|Theme||Visible||Selectable||Appearance||Zoom Range (now: 0)|
ABSTRACT: The coupled fluid flow and geomechanical simulator TOUGH-FLAC was employed to study the mechanisms of depletion-induced reservoir compaction and its impact on hydrocarbon gas production. For consideration of compaction-drive in the sequential coupling between fluid flow and geomechanics, we developed and applied a new alternative approach of linking volumetric strain to the fluid mass balance through a correction of rock compressibility in the fluid flow simulator. Using this approach, we conducted model simulations for understanding the impact of porosity change on deformation and gas production, including sensitivity studies with regard to material properties and operation parameters for the optimization of gas production. The model simulations showed that the reservoir compaction can increase or decrease the gas recovery depending on the specific porosity and the permeability changes in the reservoir. This result shows that the interaction between fluid flow and geomechanics should be considered for optimal reservoir management and TOUGH-FLAC with the implemented coupling approach can be an effective tool for such analysis.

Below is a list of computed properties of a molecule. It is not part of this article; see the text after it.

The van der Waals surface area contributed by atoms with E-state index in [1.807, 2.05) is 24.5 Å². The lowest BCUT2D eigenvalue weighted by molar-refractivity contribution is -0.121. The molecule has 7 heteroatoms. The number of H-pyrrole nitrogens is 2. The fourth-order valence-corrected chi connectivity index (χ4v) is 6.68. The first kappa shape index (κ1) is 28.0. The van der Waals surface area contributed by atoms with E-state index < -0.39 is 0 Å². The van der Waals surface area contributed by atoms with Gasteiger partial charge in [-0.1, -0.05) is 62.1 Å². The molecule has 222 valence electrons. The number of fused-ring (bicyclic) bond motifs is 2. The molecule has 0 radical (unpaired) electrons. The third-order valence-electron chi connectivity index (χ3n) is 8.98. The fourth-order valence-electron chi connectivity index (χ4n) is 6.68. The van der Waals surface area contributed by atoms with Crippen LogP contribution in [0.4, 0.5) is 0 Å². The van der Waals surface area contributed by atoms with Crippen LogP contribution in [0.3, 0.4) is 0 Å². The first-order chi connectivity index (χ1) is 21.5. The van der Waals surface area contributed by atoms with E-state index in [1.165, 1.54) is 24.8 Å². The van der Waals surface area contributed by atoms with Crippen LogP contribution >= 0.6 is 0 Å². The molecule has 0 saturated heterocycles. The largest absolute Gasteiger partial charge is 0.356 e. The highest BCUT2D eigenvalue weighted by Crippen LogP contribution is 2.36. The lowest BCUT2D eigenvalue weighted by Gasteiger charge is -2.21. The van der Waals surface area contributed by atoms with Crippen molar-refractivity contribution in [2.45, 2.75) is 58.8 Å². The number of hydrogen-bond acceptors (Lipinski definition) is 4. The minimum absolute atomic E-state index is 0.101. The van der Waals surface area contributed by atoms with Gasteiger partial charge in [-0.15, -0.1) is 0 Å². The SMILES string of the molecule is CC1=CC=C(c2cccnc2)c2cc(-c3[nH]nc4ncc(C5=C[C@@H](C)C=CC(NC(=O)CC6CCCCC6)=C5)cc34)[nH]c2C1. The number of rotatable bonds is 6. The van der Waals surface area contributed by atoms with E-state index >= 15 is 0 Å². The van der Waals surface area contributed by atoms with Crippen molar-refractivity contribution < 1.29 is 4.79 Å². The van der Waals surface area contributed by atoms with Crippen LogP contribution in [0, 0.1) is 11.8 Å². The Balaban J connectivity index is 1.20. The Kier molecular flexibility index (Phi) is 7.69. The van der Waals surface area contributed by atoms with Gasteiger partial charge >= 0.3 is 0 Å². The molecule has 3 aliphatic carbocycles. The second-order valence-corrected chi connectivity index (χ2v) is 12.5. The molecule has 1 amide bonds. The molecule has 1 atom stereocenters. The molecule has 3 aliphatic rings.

Biogenic gases have become increasingly attractive targets of oil and gas exploration and production activities in the worldwide. However, production of the gases from poorly consolidated or unconsolidated soft sediments in shallow reservoirs can be technically challenging operations because of depletion-induced reservoir compaction. Fluid production from such reservoirs and associated pressure drop may cause reservoir compaction and consequent surface subsidence (Settari, 2002), potentially resulting in surface facility damage (Mayunga, 1969), fault reactivation (Segall, 1989, Odonne et al., 1999), or wellbore instability (Bruno, 1992, Rutqvist et al., 2012). Pore collapse of weak sediments during compaction could drastically degrade reservoir quality by significantly reducing porosity and permeability. Meanwhile, the reservoir compaction can maintain reservoir pressure being an important driving mechanism enhancing oil and gas production (compaction-drive). Therefore, understanding the mechanisms of and impact of reservoir compaction is essential for reservoir management and risk control. However, such interaction between fluid flow and geomechanics may not be properly handled with conventional reservoir simulators where compaction is calculated as a function of pore pressure only, while neglecting stress changes due to deformation.